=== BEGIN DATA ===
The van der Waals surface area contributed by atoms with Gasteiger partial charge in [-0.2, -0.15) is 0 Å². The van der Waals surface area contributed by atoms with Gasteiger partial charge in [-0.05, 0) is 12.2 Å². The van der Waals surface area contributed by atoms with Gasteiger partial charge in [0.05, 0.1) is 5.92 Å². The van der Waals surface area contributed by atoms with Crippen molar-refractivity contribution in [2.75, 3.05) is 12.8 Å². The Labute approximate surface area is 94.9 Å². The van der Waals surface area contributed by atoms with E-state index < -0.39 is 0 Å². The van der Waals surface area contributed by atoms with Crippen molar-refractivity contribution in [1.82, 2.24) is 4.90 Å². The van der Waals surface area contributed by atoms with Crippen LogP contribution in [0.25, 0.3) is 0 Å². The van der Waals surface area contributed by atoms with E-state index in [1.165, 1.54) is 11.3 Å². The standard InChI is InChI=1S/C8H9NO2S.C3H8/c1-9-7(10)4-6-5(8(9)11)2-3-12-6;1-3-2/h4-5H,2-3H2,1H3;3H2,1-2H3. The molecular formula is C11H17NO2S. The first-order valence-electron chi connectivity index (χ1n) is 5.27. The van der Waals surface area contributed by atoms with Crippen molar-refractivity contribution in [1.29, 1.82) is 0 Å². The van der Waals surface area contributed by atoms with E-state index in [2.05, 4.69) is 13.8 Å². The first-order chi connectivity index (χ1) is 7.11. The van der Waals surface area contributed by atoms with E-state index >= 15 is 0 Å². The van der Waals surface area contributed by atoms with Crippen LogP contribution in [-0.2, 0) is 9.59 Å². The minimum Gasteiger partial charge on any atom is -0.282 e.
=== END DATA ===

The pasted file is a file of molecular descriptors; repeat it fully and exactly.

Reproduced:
The van der Waals surface area contributed by atoms with Gasteiger partial charge in [-0.2, -0.15) is 0 Å². The van der Waals surface area contributed by atoms with Gasteiger partial charge in [-0.05, 0) is 12.2 Å². The van der Waals surface area contributed by atoms with Gasteiger partial charge in [0.05, 0.1) is 5.92 Å². The van der Waals surface area contributed by atoms with Crippen molar-refractivity contribution in [2.75, 3.05) is 12.8 Å². The Labute approximate surface area is 94.9 Å². The van der Waals surface area contributed by atoms with E-state index < -0.39 is 0 Å². The van der Waals surface area contributed by atoms with Crippen molar-refractivity contribution in [1.82, 2.24) is 4.90 Å². The van der Waals surface area contributed by atoms with Crippen LogP contribution in [0.25, 0.3) is 0 Å². The van der Waals surface area contributed by atoms with E-state index in [1.165, 1.54) is 11.3 Å². The standard InChI is InChI=1S/C8H9NO2S.C3H8/c1-9-7(10)4-6-5(8(9)11)2-3-12-6;1-3-2/h4-5H,2-3H2,1H3;3H2,1-2H3. The molecular formula is C11H17NO2S. The first-order valence-electron chi connectivity index (χ1n) is 5.27. The van der Waals surface area contributed by atoms with Crippen molar-refractivity contribution in [1.29, 1.82) is 0 Å². The van der Waals surface area contributed by atoms with E-state index in [2.05, 4.69) is 13.8 Å². The first-order chi connectivity index (χ1) is 7.11. The van der Waals surface area contributed by atoms with E-state index >= 15 is 0 Å². The van der Waals surface area contributed by atoms with Crippen LogP contribution in [-0.2, 0) is 9.59 Å². The minimum Gasteiger partial charge on any atom is -0.282 e.